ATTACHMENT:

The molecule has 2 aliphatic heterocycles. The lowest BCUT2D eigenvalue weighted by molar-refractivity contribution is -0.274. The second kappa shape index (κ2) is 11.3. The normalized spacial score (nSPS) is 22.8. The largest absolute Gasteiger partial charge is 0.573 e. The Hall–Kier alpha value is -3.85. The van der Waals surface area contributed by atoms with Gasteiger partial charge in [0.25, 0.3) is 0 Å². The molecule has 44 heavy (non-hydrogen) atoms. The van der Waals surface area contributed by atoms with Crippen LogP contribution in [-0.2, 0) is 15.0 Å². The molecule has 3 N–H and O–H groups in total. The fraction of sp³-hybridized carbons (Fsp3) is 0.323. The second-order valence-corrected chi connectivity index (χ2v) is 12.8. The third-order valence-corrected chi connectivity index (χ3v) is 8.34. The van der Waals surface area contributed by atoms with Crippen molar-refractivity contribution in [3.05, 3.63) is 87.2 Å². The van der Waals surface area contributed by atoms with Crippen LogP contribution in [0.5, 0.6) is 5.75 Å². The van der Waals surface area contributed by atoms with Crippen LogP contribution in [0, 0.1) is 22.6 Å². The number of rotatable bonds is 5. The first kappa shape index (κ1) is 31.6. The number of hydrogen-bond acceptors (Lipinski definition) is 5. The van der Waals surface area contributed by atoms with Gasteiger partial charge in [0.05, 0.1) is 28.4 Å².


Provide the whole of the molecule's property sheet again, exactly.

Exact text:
The molecule has 2 aliphatic heterocycles. The lowest BCUT2D eigenvalue weighted by molar-refractivity contribution is -0.274. The second kappa shape index (κ2) is 11.3. The normalized spacial score (nSPS) is 22.8. The largest absolute Gasteiger partial charge is 0.573 e. The Hall–Kier alpha value is -3.85. The van der Waals surface area contributed by atoms with Gasteiger partial charge in [0.25, 0.3) is 0 Å². The molecule has 44 heavy (non-hydrogen) atoms. The van der Waals surface area contributed by atoms with Crippen LogP contribution in [-0.2, 0) is 15.0 Å². The molecule has 3 N–H and O–H groups in total. The fraction of sp³-hybridized carbons (Fsp3) is 0.323. The second-order valence-corrected chi connectivity index (χ2v) is 12.8. The third-order valence-corrected chi connectivity index (χ3v) is 8.34. The van der Waals surface area contributed by atoms with Crippen molar-refractivity contribution in [3.05, 3.63) is 87.2 Å². The van der Waals surface area contributed by atoms with Crippen LogP contribution in [0.5, 0.6) is 5.75 Å². The van der Waals surface area contributed by atoms with Crippen LogP contribution in [0, 0.1) is 22.6 Å². The number of rotatable bonds is 5. The first kappa shape index (κ1) is 31.6. The number of hydrogen-bond acceptors (Lipinski definition) is 5. The van der Waals surface area contributed by atoms with Gasteiger partial charge in [0.05, 0.1) is 28.4 Å².